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Three Techniques to Build a Thriving Startup Culture

From hiring & firing to employee benefits, culture is everything when you’re running a business

If someone asked you to describe your organization's culture in five words, what would you say? Many companies underestimate the importance of having a clear set of values that define their personality. However, as some of the most successful startup founders argue, building and maintaining a positive work culture is imperative to a company’s success.

Startups known for their flexible and modernized culture have been attracting employees in the last couple of years. This might be because startup companies create environments that welcome creative problem solving, horizontal leadership models and open communication.

Marc Kuo and Suzanne Ma are the founders of Routific, a startup in Vancouver that uses route optimization to help businesses around the world save time. In their opinion, defining culture is one of the most important steps founders should take when embarking on their startup journey.

“Culture is how we behave. How we interact with people. How we conduct ourselves during meetings. How we treat team members. And how it influences the way we make important business decisions,” says Ma.

A genuine company culture is one of the biggest determinants of business success. Here are three approaches that culture-experts like Marc Kuo and Suzanne Ma take to ensure their startups thrive.

Establish a set of values

What core values will guide your employees’ decisions and daily behaviour? They could range from adaptability and integrity to commitment, excellence and self-motivation.

A defined list of core values can help you create your work culture and maintain consistency in the way that employees deal with customers, colleagues and suppliers. However, writing those core values on your office walls will not be enough.

“Talk about your core values aloud. Every day. This is not something that you set and forget,” says Ma. “Live and breathe your company’s core values, and set a good example for your team.”

Leading by example is one of the best ways to build a positive work culture for your team. If efficiency is one of your company’s building blocks, use smart tools like meeting schedulers, note taking apps and intelligent CRM. If one of your company’s values is democracy, make sure you’re giving all employees opportunities to share their ideas and contribute to decision-making processes. If your company is known for building relationships, make sure you know more about people than just their names.

Some companies organize weekly meetings to remind employees of how their core values can be put into practice in different scenarios. In fact, team and one-on-one meetings are essential to foster open communication: the second approach our culture-experts follow.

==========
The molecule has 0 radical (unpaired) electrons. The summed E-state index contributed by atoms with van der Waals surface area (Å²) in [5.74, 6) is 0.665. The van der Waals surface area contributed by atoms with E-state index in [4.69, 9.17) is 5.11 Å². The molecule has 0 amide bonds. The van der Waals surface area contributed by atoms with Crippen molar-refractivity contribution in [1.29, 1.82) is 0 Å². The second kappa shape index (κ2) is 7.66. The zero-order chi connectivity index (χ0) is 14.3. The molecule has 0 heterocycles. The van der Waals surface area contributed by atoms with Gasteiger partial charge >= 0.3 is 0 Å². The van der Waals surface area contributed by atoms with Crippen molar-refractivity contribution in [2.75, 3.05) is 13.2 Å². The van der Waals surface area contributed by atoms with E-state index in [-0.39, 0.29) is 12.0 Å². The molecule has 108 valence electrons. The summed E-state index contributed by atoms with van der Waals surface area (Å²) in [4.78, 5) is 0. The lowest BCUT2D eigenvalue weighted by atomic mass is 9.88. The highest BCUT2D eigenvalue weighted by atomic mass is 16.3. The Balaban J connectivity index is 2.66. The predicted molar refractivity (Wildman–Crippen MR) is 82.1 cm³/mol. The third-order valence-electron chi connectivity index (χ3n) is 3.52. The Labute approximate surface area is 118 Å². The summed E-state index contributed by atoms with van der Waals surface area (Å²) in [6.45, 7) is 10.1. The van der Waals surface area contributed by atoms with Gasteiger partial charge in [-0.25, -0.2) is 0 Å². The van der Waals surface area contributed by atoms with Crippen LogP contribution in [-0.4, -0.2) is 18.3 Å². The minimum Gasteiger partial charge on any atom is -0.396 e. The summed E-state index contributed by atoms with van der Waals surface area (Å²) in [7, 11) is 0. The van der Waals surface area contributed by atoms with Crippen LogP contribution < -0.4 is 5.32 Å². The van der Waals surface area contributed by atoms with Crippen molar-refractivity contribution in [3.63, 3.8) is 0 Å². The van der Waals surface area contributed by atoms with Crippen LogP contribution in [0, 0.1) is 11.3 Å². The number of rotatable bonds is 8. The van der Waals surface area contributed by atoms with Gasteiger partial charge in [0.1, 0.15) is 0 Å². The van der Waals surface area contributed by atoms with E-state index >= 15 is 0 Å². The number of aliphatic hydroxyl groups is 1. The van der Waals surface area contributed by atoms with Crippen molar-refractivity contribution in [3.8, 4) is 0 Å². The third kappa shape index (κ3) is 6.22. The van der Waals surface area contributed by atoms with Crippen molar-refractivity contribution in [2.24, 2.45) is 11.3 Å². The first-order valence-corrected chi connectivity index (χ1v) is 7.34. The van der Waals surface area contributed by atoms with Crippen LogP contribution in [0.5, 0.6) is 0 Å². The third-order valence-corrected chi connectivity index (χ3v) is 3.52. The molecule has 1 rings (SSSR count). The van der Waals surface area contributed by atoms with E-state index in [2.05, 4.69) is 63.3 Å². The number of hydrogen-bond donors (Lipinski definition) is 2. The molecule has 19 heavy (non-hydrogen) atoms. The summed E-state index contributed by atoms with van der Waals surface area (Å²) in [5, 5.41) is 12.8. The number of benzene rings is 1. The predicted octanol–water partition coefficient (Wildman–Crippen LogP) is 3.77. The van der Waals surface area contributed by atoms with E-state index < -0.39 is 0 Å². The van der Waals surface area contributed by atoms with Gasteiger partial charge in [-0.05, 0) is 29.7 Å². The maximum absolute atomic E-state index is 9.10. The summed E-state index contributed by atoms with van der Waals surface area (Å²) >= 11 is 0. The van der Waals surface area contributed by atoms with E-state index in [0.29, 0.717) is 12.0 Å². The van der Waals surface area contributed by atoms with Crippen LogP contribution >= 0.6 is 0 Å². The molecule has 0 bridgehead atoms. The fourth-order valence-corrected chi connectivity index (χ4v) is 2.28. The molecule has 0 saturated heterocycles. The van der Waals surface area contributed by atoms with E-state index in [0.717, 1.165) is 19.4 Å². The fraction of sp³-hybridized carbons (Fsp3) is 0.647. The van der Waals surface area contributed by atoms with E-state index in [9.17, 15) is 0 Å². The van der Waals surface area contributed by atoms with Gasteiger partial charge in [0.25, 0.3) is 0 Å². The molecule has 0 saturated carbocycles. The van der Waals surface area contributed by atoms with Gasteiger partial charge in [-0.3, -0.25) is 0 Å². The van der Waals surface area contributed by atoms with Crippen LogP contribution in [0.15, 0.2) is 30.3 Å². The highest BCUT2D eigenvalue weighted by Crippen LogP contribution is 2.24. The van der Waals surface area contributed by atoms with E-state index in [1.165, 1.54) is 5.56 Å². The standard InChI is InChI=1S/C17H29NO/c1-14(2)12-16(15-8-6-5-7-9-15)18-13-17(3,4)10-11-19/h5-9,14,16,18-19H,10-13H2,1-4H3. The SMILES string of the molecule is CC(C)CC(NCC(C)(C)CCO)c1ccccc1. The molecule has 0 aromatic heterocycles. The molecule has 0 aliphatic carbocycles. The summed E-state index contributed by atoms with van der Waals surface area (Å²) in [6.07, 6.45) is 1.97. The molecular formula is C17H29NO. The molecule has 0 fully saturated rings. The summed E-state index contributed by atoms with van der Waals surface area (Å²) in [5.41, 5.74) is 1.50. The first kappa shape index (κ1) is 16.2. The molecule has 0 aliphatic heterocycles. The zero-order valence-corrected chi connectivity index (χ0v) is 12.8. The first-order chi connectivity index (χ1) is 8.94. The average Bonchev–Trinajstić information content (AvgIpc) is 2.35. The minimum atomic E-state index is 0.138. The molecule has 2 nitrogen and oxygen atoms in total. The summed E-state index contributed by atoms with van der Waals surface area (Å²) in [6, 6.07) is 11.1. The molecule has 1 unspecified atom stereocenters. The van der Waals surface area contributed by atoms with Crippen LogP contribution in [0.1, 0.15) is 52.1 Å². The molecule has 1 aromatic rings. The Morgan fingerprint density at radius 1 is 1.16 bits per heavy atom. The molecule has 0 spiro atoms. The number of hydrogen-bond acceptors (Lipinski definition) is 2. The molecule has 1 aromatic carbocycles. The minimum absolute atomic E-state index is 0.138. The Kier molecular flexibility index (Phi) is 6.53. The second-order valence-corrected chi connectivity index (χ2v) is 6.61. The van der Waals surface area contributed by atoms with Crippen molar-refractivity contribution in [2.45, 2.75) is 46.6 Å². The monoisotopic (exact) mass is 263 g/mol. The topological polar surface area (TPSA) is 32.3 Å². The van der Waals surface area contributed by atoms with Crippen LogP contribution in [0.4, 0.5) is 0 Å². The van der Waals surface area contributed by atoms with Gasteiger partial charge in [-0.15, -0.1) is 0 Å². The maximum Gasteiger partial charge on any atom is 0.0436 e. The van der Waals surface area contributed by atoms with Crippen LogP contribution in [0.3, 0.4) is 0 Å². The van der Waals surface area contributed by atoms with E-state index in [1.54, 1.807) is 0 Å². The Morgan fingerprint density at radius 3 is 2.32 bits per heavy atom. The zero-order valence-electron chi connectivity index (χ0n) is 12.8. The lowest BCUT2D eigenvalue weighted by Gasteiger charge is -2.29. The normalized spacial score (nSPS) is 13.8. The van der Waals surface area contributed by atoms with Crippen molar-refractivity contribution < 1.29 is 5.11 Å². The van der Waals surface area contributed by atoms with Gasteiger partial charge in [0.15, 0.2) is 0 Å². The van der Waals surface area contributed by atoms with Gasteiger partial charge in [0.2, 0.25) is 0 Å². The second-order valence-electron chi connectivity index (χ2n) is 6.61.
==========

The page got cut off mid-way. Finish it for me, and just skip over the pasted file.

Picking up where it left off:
Encourage open communication

Effective workplace communication creates highly efficient teams. If you don’t do so already, schedule regular one-on-one meetings with your employees, or ask team leaders to meet with their teams. This will foster transparent communication amongst different levels of leadership, ensuring that everyone receives feedback and all voices are heard.

“Being transparent means not running the business like it’s a black box,” says Ma. “As an example, we share the company’s finances with the entire team.”

Another way in which startups are creating a culture of open dialogue is by using business collaboration apps. These tools create a shared virtual workspace where conversations can be organized around different topics, teams and even work schedules, facilitating better project management and better information sharing.

It’s important to highlight that cloud-based collaboration should not entirely replace in-person meetings and feedback, but they can save you the time, effort and cost of bringing dispersed teams together.

Look for the best culture fit, not the best résumé

Even if you create a list of core values, you will need team players who embrace your culture and live it in their day-to-day work.

“It’s a good time to start talking about culture as soon as you’re thinking about making your first few hires,” says Ma. “Establishing culture is not something you can do in retrospect.”

According to Ma, a candidate’s fit with your company’s culture is better than a great résumé.

“Don’t be afraid to reject job applicants due to a lack of culture fit. It’s better to focus on who you are as a team and to guard that culture at all cost,” she says.

Startup founders like Ma understand the importance of building a thriving work culture: “After all, individuals who stick with your company for the long run are looking for something much deeper,” she says, “something about your company and its mission that resonates with their own personal values.”